Thanks to having to go through the BTSA (Beginning Teacher Support and Assessment) program, I have had a lot of time to reflect on my teaching practices. I discovered this year that while I do a lot of self-reflection, my biggest question is always, and most likely will always be, how does my style define me as an educator? How would I best describe my teaching style? How do I see my teaching style best benefitting my students?
Well, at the end of the BTSA program (I'm done with BTSA forever! Woo hoo!!) we have to give a presentation outlining some of the things we have learned in the course of the two year program. One thing stuck out to me the most.
BTSA really encouraged me to not be afraid to change things up in my classroom as frequently and as necessarily as I see fit. And believe me, I did. By the time the two years were done I was using GLAD strategies, SIOP strategies, SDAIE strategies, language boards, math boards, spiraling techniques, Rick Morris strategies, Teach Like a Champion strategies, Montessori strategies, cooperative learning, independent work, common core assessments, etc. Just to name a few. Now, many of you reading this are probably thinking, "Well duh, Maestra. If you are a good teacher in general, you will utilize as many strategies and pedagogies." And yes, you are correct. At the core of my being, I believe you need to use as many of these strategies as possible. However, here is where my experience kicks in.
I noticed this year that if you stick to one of those strategies for a particular area of learning, you will lose your students' engagement. If you switch up your strategies too often you become hard to follow and distracting. Both produce results that are the exact opposite of what you ideally want in your classroom.
So what is the solution? Simply put, you must become the student whisperer. You may think I'm joking, but I am quite serious. Learn to read your class, their collective interests as well as individual interests, what works for them and what does not. Keep your teaching style organic.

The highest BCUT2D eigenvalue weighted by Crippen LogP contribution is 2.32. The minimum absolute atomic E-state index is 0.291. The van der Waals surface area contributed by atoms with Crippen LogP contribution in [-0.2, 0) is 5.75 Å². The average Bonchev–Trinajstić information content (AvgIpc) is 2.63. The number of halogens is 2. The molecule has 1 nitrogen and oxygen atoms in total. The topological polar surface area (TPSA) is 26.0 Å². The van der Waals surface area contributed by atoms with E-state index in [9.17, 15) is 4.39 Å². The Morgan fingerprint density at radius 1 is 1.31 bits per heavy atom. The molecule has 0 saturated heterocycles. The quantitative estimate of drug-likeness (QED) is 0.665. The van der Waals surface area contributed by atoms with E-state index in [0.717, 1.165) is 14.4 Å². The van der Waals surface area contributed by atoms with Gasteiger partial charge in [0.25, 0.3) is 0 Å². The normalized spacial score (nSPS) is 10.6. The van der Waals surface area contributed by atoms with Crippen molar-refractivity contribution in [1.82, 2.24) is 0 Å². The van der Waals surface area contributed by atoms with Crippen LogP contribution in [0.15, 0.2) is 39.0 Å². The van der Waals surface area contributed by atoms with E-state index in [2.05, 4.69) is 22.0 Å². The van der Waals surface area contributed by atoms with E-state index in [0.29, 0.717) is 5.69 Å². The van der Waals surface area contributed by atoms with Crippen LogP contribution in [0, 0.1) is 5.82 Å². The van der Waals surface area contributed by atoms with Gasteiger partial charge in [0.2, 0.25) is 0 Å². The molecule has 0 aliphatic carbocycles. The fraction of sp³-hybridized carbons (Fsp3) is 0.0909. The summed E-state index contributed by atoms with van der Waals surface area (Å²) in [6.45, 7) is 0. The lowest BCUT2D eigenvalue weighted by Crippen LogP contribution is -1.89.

Organic learning is what our students do. Especially at the primary level, most kids do not learn linearly. They learn based on their interests. So pique them. Ebb and flow with them as much as you can and weave your standards in to those lessons.
For example, we did this awesome unit on bumble bees. I was not intending to do it at all - I was wanting to do the more classic butterfly life cycle (which we are now doing, have no fear). However, after a bee hive came to visit us at school and I saw the excitement in my classroom, I developed a bee unit overnight (and every night until we finished). I had been wanting to try making lapbooks with my kiddos and this was the perfect opportunity to do it. They loved it, and it was the perfect segue into the butterfly life cycle.
Now, I'm not saying base your classroom entirely on your children's desires and interests. If we did that, we would spend half the year talking about farts and Captain Underpants. Very few students will tell you that they WANT to learn about addition and fractions. But we have to do it. So find their interests and weave it in organically. Ebb and flow with them. If their interests start to wean from maps, find a new interest to teach the same math concept, the same social studies concept, the same science concept, whatever you need.